by RAY FLEMING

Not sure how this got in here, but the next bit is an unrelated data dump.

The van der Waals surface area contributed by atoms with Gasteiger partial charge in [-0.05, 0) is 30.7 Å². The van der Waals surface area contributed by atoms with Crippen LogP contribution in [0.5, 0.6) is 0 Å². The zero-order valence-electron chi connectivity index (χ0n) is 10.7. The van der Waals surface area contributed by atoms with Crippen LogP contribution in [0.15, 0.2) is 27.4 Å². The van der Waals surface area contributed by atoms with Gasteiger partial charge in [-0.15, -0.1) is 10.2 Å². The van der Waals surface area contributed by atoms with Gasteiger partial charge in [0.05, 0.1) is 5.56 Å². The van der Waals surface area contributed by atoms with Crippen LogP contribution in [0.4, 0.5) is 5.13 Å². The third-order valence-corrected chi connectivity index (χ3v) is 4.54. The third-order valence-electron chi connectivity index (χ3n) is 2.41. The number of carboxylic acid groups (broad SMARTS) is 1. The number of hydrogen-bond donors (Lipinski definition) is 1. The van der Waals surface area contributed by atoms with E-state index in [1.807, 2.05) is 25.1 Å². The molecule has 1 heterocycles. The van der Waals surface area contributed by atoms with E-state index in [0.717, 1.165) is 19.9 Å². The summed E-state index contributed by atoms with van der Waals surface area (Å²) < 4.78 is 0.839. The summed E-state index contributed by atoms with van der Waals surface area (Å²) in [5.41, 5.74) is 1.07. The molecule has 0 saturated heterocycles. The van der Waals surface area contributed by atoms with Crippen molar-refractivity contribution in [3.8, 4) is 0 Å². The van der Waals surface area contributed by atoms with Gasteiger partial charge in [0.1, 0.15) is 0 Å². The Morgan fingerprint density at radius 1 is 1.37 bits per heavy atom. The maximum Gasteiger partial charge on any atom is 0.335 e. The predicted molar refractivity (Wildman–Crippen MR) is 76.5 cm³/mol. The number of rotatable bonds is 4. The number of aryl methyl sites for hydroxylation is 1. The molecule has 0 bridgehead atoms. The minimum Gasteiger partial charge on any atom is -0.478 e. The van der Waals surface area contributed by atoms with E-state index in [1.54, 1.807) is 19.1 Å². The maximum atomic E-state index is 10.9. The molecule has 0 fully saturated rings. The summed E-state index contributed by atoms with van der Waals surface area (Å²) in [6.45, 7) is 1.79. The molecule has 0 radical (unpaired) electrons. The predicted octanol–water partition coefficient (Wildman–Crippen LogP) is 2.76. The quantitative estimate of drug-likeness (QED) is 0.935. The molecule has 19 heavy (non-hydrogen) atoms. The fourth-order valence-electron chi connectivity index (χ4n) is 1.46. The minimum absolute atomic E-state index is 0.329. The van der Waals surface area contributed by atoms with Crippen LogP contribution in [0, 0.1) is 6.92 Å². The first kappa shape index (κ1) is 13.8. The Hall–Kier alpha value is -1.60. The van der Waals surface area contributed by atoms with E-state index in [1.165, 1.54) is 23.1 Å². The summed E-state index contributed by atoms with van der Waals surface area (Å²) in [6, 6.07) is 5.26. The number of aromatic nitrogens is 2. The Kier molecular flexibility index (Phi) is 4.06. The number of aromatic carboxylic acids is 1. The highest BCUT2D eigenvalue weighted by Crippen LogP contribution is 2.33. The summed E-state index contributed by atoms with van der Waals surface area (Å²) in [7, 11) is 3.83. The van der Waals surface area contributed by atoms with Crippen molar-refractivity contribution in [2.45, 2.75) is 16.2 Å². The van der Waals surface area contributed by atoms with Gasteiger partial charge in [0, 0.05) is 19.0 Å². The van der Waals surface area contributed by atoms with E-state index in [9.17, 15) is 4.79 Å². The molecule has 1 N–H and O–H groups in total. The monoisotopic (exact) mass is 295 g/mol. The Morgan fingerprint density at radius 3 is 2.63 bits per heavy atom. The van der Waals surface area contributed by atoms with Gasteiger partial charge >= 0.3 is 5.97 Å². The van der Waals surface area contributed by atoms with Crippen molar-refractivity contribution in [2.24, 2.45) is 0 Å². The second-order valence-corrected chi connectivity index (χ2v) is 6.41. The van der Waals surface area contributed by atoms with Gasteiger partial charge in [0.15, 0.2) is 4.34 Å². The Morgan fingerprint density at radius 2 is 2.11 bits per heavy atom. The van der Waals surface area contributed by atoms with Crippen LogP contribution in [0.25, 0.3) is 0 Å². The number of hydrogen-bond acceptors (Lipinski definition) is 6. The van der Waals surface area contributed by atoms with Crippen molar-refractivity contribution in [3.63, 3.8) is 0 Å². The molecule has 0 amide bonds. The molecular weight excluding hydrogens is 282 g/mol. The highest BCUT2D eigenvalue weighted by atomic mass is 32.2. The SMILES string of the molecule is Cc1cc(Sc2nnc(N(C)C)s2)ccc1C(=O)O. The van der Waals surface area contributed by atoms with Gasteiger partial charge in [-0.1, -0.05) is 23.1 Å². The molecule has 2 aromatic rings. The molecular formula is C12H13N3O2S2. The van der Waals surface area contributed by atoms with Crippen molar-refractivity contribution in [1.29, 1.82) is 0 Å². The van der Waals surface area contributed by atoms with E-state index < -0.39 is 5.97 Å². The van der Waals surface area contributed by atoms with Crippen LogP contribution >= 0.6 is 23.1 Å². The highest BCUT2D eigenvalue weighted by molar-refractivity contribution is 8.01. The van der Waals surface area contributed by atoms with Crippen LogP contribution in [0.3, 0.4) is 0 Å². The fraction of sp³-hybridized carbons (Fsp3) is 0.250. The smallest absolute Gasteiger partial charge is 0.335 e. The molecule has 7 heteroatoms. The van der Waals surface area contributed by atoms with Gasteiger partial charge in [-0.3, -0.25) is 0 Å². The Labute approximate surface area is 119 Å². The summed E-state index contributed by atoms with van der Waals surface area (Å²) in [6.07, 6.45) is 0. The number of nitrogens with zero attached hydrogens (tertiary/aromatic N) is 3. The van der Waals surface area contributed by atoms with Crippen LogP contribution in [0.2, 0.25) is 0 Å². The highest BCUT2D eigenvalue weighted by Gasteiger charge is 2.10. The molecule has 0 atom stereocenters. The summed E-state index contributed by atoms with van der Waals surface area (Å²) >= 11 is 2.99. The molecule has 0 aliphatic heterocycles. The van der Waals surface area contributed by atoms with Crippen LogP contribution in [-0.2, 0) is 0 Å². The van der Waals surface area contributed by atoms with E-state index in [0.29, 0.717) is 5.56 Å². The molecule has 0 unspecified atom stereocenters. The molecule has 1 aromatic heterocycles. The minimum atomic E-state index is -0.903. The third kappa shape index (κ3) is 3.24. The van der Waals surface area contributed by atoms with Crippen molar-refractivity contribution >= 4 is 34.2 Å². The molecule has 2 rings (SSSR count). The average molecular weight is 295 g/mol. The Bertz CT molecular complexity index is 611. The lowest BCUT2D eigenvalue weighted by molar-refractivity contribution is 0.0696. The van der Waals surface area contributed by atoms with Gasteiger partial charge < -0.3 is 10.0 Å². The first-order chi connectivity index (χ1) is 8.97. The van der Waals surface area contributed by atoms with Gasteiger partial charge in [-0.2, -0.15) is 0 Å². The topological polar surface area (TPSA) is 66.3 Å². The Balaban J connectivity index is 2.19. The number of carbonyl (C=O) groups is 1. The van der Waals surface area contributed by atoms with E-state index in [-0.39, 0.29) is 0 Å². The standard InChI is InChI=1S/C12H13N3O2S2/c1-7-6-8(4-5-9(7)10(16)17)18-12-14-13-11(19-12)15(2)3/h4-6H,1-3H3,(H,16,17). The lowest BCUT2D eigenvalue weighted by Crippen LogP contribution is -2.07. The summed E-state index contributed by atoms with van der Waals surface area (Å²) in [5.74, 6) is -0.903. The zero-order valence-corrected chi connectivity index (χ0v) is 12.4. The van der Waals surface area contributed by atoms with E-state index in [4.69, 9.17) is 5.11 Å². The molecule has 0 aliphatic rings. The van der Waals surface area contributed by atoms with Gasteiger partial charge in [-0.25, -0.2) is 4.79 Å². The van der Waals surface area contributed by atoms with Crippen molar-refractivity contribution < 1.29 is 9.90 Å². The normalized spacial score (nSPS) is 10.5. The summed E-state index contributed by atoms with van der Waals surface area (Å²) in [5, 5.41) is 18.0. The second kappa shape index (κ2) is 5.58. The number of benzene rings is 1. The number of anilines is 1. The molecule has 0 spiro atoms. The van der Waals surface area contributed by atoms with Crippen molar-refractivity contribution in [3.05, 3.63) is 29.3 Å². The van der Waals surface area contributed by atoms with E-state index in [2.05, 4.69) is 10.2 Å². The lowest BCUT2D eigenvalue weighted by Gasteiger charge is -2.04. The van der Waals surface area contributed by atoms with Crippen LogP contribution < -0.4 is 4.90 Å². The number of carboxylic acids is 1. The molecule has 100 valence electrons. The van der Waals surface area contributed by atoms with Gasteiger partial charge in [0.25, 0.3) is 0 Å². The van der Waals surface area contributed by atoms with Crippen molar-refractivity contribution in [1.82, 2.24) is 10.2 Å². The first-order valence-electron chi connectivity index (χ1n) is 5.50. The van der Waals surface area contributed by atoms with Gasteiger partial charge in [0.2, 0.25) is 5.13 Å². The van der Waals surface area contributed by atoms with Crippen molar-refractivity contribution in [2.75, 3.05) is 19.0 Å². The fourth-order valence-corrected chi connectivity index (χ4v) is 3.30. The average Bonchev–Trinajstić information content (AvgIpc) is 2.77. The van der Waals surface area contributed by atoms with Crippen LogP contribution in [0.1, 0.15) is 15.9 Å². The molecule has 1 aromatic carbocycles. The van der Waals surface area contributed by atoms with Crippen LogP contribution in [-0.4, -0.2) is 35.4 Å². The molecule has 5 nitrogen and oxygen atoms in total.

HOW will the decision of President Musharraf of Pakistan to stay on after his present term of office ends in 2007 be received in Washington DC? “There is no doubt that he will remain a candidate after 2007 and, inshallah, he will win,” said Pakistan's information minister yesterday. Whatever title he assumes, Pervez Musharraf is a military dictator; he is still General Musharraf, having refused to relinquish his military rank, despite a promise to do so made when campaigning for a referendum vote of confidence two years ago. Pakistan, led by Musharraf, is now a close ally of the United States because of the assistance it gave in the military action against Afghanistan in 2001/02 and continues to give in various ways in the war against terrorism. But, essentially, Musharraf remains the same general who seized power from the elected civilian government of Pakistan in 1999; some degree of parliamentary representation has been restored but there is no doubt about who runs the country. Following the military coup Pakistan was suspended from membership of the Commonwealth and sanctions were imposed on it by the United States and other Western countries. Nothing has changed, fundamentally speaking, yet President Musharraf's country is now persona grata almost everywhere. It is probably true that most people in Pakistan regard a dictatorial Musharraf as a better choice to run the country than corrupt politicians such as the Bhuttos and the prime minister from whom he seized power in 1999, Nawaz Sharif, who showed scant respect for human rights or judicial independence. None the less it would be interesting to know whether President Bush considers that his close ally General Musharraf runs a model of the kind of freedom and democracy he is always seeking to promote. One good definition of democracy is that it exists in a country where the people can vote out a ruler they don't like. Does this apply to Pakistan? Or are rulers who help America militarily an exception that somehow proves the rule?